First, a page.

What do Elon Musk, Sheryl Sandberg, and Arianna Huffington all have in common? They use Mondays to work on the business rather than in the business. Entrepreneurs are spending more time than they invest, reacting to emails, attending meetings, dealing with interruptions, and incessantly checking their cell phones. The risk is that 90 percent of the day becomes reactive with no time for strategic thinking or growing the business. The best entrepreneurs, on the other hand, work on the business as much as in the business.

Here's 3 ways to supercharge your Mondays:

1. Plan Backward.

Every entrepreneur must think about the future. Planning is like taking your mind to the gym. Prioritise and decide where you want to win first and accept that you can't win everything. Venture capitalist John Doerr advises that: "Ideas are precious, but they're relatively easy. It's execution that's everything." This may seem obvious, but most of us try to do too much. You have to decide what to say no to and agree to new plans only if your mind and heart say yes, but this is no easy feat when everything appears urgent.

Once this is clear, remember to plan backward:

1. Figure out what it will take to win.

2. Work back from one to where you are today.

3. Create a plan to close the gap.

4. Think of your time as money.

5. Execute objectives and key results (OKRs).

OKRs are a proven framework for getting results, popularized by Doerr, who gave it to Google. Other famous users include Oracle Corporation, LinkedIn, and Zynga. OKRs help people be clear about what is expected of them. First, start by defining three to five key objectives. Objectives should be ambitious, qualitative, time led, and actionable by the individual or team. Then, under each objective, identify a couple of key result areas. These should be concrete, quantifiable, and achievable.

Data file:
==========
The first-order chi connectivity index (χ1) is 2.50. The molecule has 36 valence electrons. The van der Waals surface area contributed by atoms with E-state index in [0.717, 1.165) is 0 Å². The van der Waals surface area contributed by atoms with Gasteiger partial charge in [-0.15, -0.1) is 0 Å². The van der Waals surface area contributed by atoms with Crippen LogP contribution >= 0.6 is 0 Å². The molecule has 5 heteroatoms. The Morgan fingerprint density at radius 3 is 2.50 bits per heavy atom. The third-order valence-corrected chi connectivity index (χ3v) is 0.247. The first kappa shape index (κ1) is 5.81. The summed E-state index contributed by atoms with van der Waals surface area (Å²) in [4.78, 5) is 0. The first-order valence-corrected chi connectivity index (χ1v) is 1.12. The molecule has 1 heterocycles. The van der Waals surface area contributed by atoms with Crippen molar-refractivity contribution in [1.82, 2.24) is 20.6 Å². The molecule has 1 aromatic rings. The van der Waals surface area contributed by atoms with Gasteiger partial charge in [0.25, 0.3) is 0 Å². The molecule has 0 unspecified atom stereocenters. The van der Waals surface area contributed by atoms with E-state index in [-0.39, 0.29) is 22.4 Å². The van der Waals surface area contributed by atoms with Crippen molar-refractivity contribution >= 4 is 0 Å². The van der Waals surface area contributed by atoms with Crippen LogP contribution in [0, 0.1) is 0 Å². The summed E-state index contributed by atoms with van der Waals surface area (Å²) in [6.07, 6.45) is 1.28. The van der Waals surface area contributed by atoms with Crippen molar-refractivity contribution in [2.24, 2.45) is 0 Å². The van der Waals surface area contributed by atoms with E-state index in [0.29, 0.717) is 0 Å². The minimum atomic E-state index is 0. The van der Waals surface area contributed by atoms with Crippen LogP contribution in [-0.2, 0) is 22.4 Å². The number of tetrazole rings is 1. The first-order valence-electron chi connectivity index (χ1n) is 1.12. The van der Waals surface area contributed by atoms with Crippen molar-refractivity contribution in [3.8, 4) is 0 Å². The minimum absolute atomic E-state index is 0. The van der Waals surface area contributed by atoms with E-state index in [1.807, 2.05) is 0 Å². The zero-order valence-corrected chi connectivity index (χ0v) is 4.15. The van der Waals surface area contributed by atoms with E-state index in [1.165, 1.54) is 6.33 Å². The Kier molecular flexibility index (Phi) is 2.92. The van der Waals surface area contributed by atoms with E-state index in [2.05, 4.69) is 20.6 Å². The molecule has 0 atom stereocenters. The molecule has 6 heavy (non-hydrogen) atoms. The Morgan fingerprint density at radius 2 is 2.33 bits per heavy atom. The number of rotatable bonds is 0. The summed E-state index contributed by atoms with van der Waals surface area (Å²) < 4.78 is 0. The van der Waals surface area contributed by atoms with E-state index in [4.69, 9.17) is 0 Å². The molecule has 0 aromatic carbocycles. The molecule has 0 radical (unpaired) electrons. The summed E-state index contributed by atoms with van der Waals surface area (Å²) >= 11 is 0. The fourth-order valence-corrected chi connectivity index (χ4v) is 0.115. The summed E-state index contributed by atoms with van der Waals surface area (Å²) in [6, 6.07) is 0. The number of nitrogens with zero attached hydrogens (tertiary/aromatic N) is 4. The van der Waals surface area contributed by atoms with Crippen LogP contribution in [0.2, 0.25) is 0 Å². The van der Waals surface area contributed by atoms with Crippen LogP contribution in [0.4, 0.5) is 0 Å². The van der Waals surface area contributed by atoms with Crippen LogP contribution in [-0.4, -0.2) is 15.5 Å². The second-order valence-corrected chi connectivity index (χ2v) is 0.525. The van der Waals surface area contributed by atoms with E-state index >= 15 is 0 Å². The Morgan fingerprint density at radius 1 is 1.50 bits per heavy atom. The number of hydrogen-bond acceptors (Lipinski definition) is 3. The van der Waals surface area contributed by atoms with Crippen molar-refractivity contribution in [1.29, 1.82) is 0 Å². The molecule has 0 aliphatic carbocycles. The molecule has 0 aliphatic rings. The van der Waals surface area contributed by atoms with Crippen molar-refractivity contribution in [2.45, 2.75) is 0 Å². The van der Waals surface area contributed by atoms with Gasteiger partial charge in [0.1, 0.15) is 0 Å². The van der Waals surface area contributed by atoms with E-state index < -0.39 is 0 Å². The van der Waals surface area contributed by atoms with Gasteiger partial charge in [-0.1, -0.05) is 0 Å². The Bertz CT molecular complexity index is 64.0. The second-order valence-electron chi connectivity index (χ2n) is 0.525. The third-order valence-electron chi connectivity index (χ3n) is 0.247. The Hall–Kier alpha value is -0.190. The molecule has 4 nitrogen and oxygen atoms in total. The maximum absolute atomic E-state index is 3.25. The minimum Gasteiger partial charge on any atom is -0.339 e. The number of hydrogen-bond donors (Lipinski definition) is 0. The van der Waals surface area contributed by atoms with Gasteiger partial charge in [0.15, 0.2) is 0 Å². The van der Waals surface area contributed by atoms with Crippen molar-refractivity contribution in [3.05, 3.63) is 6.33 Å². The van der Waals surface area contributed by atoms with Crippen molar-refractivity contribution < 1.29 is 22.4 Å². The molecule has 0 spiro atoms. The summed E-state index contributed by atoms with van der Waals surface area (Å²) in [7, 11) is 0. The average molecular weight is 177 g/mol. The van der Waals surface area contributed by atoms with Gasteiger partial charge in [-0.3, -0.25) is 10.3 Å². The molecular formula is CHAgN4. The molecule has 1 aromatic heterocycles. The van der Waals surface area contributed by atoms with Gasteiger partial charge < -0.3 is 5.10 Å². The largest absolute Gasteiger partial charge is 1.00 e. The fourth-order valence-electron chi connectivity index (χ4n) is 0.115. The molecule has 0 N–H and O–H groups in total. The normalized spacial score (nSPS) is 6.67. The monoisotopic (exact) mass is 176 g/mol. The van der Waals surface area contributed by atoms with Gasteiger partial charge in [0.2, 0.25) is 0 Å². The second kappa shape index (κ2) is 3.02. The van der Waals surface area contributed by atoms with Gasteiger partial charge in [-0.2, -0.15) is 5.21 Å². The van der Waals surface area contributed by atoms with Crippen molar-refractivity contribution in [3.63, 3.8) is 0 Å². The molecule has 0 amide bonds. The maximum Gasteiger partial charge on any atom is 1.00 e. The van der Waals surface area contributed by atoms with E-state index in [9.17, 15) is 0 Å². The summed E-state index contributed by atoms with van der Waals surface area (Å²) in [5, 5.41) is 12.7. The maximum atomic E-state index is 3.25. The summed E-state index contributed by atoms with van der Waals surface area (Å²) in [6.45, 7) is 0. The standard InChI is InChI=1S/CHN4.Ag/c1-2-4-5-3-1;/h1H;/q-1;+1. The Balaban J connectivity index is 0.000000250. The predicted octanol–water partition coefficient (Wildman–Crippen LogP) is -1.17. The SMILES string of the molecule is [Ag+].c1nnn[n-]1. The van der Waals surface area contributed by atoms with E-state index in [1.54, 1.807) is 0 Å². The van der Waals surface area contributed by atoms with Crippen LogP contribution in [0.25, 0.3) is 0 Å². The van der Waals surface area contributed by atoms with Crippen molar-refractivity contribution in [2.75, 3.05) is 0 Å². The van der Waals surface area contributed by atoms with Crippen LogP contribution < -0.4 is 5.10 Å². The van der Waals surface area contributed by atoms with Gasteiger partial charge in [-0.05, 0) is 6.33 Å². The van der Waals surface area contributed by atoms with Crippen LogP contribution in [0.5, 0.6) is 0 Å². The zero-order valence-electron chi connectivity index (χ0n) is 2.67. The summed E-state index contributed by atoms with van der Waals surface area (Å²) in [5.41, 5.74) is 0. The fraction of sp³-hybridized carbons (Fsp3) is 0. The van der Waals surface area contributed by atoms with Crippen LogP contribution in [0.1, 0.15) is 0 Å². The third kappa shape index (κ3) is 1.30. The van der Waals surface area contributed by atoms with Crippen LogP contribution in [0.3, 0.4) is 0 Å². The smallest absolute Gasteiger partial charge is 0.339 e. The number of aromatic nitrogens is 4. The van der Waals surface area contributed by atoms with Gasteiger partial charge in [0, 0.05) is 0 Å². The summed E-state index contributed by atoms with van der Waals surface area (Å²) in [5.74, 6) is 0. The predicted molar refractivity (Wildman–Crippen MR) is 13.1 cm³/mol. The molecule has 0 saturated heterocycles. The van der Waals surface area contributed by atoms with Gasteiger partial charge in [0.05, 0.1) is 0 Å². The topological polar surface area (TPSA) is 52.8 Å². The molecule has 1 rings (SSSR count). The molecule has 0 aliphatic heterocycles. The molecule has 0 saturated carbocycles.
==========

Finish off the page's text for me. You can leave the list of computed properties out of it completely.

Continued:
2. Lead Fast and Slow.

Pivoting quickly between fast and slow is a universal challenge for any leader: lead too quickly and you risk burnout; take too long and you miss the best opportunities. In a Financial Times interview, Julian Birkinshaw, professor of strategy and entrepreneurship at London Business School, says: "The dominant rhetoric is of accelerated change. And because the rate of change in the outside world is perceived to be getting greater, the assumption is that we should do so on the inside, too. Sometimes this creates problems, for example email traffic for its own sake." To lead fast and slow, do the below:

Lead Fast:

· Designate a delegation hour -- have a prompt in your calendar to let go.

· Beat procrastination by starting quickly.

· Doubt kills ideas, so prototype quickly.

Lead Slow:

· Play for the long game.

· Invest in prevention.

· Build "alone zones" for thinking.

3. Say No Fast and Mean It.

The word "urgent" is one of the most overused words in the English language. It forces you to react rather than think. The fact is that everyone will always want you to react to their needs immediately and on their terms. You lose control of your day and your agenda, making it impossible to fulfil your priorities. If being productive sometimes means being selfish, so be it. Effective entrepreneurs protect their time and know the difference between busy work and best work.


How will you use your 53 Mondays to work on the business? When you take a risk, such as starting your own company or taking over a new team, challenges will occur as sure as night follows day. Becoming an entrepreneur is decision: You can use your 53 Mondays as a space to renew yourself and your business.